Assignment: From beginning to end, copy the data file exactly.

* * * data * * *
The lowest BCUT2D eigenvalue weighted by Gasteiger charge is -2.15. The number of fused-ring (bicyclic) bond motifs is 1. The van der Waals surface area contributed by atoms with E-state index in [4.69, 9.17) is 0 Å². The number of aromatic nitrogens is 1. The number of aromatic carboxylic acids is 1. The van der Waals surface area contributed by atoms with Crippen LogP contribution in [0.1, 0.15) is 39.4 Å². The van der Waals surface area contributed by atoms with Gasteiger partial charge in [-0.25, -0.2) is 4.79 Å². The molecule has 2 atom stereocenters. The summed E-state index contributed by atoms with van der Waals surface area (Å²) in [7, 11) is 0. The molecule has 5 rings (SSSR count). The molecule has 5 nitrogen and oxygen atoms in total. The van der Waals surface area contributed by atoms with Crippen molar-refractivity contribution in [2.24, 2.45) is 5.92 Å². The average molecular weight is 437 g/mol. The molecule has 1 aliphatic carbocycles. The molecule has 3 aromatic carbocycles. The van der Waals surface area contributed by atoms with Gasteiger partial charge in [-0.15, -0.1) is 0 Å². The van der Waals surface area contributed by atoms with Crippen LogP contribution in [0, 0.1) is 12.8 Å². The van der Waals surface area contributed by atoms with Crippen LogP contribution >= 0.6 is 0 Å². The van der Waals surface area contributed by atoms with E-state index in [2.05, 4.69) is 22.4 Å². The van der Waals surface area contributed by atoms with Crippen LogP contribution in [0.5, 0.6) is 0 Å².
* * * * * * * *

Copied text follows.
The lowest BCUT2D eigenvalue weighted by Gasteiger charge is -2.15. The number of fused-ring (bicyclic) bond motifs is 1. The van der Waals surface area contributed by atoms with E-state index in [4.69, 9.17) is 0 Å². The number of aromatic nitrogens is 1. The number of aromatic carboxylic acids is 1. The van der Waals surface area contributed by atoms with Crippen LogP contribution in [0.1, 0.15) is 39.4 Å². The van der Waals surface area contributed by atoms with Gasteiger partial charge in [-0.25, -0.2) is 4.79 Å². The molecule has 2 atom stereocenters. The summed E-state index contributed by atoms with van der Waals surface area (Å²) in [7, 11) is 0. The molecule has 5 rings (SSSR count). The molecule has 5 nitrogen and oxygen atoms in total. The van der Waals surface area contributed by atoms with Crippen molar-refractivity contribution in [2.24, 2.45) is 5.92 Å². The average molecular weight is 437 g/mol. The molecule has 1 aliphatic carbocycles. The molecule has 3 aromatic carbocycles. The van der Waals surface area contributed by atoms with Gasteiger partial charge in [-0.15, -0.1) is 0 Å². The van der Waals surface area contributed by atoms with Crippen LogP contribution in [0, 0.1) is 12.8 Å². The van der Waals surface area contributed by atoms with Crippen LogP contribution >= 0.6 is 0 Å². The van der Waals surface area contributed by atoms with E-state index in [2.05, 4.69) is 22.4 Å². The van der Waals surface area contributed by atoms with Crippen LogP contribution in [0.5, 0.6) is 0 Å².